Back in 2007, the New York Times ran an op-ed by a team of neurologists and political researchers called “This is Your Brain on Politics.”  They claimed that brains scans revealed how subjects felt about various presidential candidates: Fred Thompson elicited more empathy than Mitt Romney, emotions about Hilary Clinton were mixed.
A few months later, CNN ran a similar story with the headline “Machine Reads Voters’ Lying Minds.”

Of course, there was no political mind-reading machine.

Roger Dooley is the author of Brainfluence. He explained that in the past, what was termed “neuro-punditry,” or “neuro-politics” was discredited.

“For many years there was this sort of whiff of pseudoscience about the whole thing, people were going out and measuring brain waves, or putting people in fMRI machines,” said Dooley.

Now Neuro-politics is making  a comeback, of sorts, with an easier way into people’s thoughts than probing their brains:
Looking at the face.

Dan Hill is the president of the research firm Sensory Logic, and a long time facial coder. “I think of facial coding almost like an emotional radar, as to what’s going on for people,” said Hill. “The face is the only place in the body where the muscles attach right to the skin. So it’s quick, real-time, unfiltered results.”

It’s not that faces can’t lie—it’s just that they don’t lie quite as well as our words do.  In that split second before you can fake a smile, a real emotion can get through.

“There are seven core emotions that facial coding can work from…that’s happiness, surprise, sadness, fear, anger, disgust and contempt,” said Hill.

Yes, of those seven core emotions the face can transmit, only one is a nice one.

“It’s not because Charles Darwin or myself is a negative person, that we have more negative than positive core emotions, it’s really back to evolution, it’s survival instincts; people are more alert to bad news,” Hill explained.

Facial coding can help political candidates understand the emotions they’re eliciting from voters—as well as the emotions they’re communicating with their own faces.

Hill was hired to analyze both for the PRI party in Mexico’s last election to help their candidate, Enrique Peña Nieto, win the presidency.

“In one instance, it was looking at Nieto’s campaign stump speech, how he delivered it, where did he have the most conviction, the most motivation, emotionally, essentially trying to refine his delivery,” Hill said. “But it was also of course for the voters. So we used facial coding to capture how they responded, issue by issue.”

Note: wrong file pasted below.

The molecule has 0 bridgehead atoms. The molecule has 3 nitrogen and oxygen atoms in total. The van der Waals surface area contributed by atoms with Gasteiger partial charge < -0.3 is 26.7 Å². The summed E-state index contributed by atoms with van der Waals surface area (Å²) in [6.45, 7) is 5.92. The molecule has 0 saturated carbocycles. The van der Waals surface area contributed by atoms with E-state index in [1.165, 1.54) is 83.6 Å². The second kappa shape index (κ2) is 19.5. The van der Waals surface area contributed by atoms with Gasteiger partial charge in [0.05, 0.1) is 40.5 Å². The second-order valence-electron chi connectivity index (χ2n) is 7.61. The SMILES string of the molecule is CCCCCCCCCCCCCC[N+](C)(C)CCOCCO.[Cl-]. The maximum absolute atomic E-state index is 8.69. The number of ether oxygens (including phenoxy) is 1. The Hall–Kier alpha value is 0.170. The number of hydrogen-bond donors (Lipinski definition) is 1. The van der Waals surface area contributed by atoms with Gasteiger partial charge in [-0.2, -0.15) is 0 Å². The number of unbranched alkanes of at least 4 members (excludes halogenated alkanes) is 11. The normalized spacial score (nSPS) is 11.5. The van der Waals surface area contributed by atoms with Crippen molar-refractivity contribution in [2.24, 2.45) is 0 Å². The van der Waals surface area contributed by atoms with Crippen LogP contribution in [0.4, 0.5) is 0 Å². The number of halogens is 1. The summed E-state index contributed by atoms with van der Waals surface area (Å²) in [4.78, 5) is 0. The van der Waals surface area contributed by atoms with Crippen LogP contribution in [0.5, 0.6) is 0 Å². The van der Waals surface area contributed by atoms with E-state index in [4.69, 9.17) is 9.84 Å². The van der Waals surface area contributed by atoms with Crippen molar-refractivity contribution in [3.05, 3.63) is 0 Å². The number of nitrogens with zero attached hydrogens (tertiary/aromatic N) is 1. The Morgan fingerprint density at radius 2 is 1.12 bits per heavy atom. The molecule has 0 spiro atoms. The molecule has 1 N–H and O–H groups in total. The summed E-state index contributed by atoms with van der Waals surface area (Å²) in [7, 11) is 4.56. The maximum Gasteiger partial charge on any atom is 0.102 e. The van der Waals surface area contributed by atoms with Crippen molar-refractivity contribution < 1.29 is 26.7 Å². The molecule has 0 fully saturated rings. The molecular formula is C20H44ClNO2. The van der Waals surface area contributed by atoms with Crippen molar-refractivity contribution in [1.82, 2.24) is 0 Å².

On the night of Peña Nieto’s second presidential debate, Hill read the faces of a hundred voters, and got his data to the campaign as fast as he could.

“It is the only time in my life where I presented to the client at 4 in the morning,” Hill said. “I told him that the PAN party candidate, who was the incumbent party, was going to be flat in the water, they were most concerned with that party. I said they could stop that, instead it was the socialist candidate who was going to surge. I got done with my critique, they said, ‘You’re wrong. In fact Mr. Hill, you’re dead wrong. You’re an American. You don’t even speak Spanish.’”

Peña Nieto still won, but the socialist candidate did surge—another 8 percentage points.  

“I wasn’t dead wrong so much as I was dead right,” Hill said.

As for our own colorful race for president—Dan Hill is not doing any political work for the 2016 campaign. I haven’t been able to get a response from any campaigns or PACs about whether they’re using these techniques. In fairness, they’re probably pretty busy; but Roger Dooley has seen a reluctance to discuss neuromarketing—there’s a conventional wisdom that people still associate it with those non-existent mind reading machines.

“I have to believe that every major campaign will be using it at some point. If you look at the amounts of money that are going into the various campaigns in advertising efforts, investing modest amounts in evaluating the messages that you’re putting out really makes a huge amount of sense,” Dooley said.

Dooley says the only thing that worries him about neuropolitics is the possibility that candidates would use the techniques to tailor their positions to what they think voters want; but that’s a problem as old as politics itself